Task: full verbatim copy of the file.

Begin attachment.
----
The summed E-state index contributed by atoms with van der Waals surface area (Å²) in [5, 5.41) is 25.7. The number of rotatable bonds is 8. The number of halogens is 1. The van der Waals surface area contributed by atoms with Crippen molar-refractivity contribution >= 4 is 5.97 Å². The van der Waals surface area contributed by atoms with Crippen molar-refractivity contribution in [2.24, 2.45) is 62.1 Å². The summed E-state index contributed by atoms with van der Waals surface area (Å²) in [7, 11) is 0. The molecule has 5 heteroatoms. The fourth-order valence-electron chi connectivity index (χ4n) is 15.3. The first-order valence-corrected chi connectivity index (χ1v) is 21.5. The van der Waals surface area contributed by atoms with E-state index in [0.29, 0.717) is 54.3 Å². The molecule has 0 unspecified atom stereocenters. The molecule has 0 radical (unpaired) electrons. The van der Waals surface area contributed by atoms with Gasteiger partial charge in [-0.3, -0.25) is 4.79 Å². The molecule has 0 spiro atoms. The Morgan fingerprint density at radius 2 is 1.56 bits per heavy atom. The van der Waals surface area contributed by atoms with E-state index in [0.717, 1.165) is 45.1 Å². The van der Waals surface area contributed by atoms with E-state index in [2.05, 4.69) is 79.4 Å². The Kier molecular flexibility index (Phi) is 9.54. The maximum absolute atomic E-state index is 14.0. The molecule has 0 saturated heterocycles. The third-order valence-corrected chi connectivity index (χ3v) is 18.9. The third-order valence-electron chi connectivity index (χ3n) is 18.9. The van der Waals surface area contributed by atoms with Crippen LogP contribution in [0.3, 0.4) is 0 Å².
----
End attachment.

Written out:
The summed E-state index contributed by atoms with van der Waals surface area (Å²) in [5, 5.41) is 25.7. The number of rotatable bonds is 8. The number of halogens is 1. The van der Waals surface area contributed by atoms with Crippen molar-refractivity contribution >= 4 is 5.97 Å². The van der Waals surface area contributed by atoms with Crippen molar-refractivity contribution in [2.24, 2.45) is 62.1 Å². The summed E-state index contributed by atoms with van der Waals surface area (Å²) in [7, 11) is 0. The molecule has 5 heteroatoms. The fourth-order valence-electron chi connectivity index (χ4n) is 15.3. The first-order valence-corrected chi connectivity index (χ1v) is 21.5. The van der Waals surface area contributed by atoms with E-state index in [0.29, 0.717) is 54.3 Å². The molecule has 0 unspecified atom stereocenters. The molecule has 0 radical (unpaired) electrons. The van der Waals surface area contributed by atoms with Gasteiger partial charge in [-0.3, -0.25) is 4.79 Å². The molecule has 0 spiro atoms. The Morgan fingerprint density at radius 2 is 1.56 bits per heavy atom. The van der Waals surface area contributed by atoms with E-state index in [0.717, 1.165) is 45.1 Å². The van der Waals surface area contributed by atoms with E-state index in [2.05, 4.69) is 79.4 Å². The Kier molecular flexibility index (Phi) is 9.54. The maximum absolute atomic E-state index is 14.0. The molecule has 0 saturated heterocycles. The third-order valence-corrected chi connectivity index (χ3v) is 18.9. The third-order valence-electron chi connectivity index (χ3n) is 18.9. The van der Waals surface area contributed by atoms with Crippen LogP contribution in [0.3, 0.4) is 0 Å².